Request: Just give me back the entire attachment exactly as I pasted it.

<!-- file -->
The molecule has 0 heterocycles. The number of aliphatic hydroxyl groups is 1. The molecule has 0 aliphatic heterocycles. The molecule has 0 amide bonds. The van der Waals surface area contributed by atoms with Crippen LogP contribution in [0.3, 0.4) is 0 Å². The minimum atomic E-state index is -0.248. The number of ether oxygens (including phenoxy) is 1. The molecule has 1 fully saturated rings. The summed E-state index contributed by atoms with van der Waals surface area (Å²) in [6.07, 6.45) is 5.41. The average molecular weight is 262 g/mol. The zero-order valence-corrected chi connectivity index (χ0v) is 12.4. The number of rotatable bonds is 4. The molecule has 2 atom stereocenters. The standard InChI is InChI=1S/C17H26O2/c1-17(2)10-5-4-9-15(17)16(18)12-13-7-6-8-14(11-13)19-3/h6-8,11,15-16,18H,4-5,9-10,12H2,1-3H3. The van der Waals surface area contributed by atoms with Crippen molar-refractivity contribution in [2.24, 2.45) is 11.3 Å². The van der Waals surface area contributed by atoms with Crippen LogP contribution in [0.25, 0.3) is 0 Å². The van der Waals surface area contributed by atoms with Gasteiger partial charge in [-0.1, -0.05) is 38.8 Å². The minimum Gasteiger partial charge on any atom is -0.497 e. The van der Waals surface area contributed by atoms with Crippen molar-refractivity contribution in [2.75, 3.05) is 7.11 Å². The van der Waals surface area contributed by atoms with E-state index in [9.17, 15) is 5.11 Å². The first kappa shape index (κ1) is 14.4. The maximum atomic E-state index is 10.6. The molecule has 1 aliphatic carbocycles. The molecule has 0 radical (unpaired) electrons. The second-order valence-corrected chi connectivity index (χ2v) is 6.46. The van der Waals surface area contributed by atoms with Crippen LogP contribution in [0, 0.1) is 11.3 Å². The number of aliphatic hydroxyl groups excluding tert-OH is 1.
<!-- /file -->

The molecule has 0 heterocycles. The number of aliphatic hydroxyl groups is 1. The molecule has 0 aliphatic heterocycles. The molecule has 0 amide bonds. The van der Waals surface area contributed by atoms with Crippen LogP contribution in [0.3, 0.4) is 0 Å². The minimum atomic E-state index is -0.248. The number of ether oxygens (including phenoxy) is 1. The molecule has 1 fully saturated rings. The summed E-state index contributed by atoms with van der Waals surface area (Å²) in [6.07, 6.45) is 5.41. The average molecular weight is 262 g/mol. The zero-order valence-corrected chi connectivity index (χ0v) is 12.4. The number of rotatable bonds is 4. The molecule has 2 atom stereocenters. The standard InChI is InChI=1S/C17H26O2/c1-17(2)10-5-4-9-15(17)16(18)12-13-7-6-8-14(11-13)19-3/h6-8,11,15-16,18H,4-5,9-10,12H2,1-3H3. The van der Waals surface area contributed by atoms with Crippen molar-refractivity contribution in [2.24, 2.45) is 11.3 Å². The van der Waals surface area contributed by atoms with Crippen LogP contribution in [0.25, 0.3) is 0 Å². The van der Waals surface area contributed by atoms with Gasteiger partial charge in [-0.1, -0.05) is 38.8 Å². The minimum Gasteiger partial charge on any atom is -0.497 e. The van der Waals surface area contributed by atoms with Crippen molar-refractivity contribution in [2.75, 3.05) is 7.11 Å². The van der Waals surface area contributed by atoms with E-state index in [9.17, 15) is 5.11 Å². The first kappa shape index (κ1) is 14.4. The maximum atomic E-state index is 10.6. The molecule has 1 aliphatic carbocycles. The molecule has 0 radical (unpaired) electrons. The second-order valence-corrected chi connectivity index (χ2v) is 6.46. The van der Waals surface area contributed by atoms with Crippen LogP contribution in [0, 0.1) is 11.3 Å². The number of aliphatic hydroxyl groups excluding tert-OH is 1.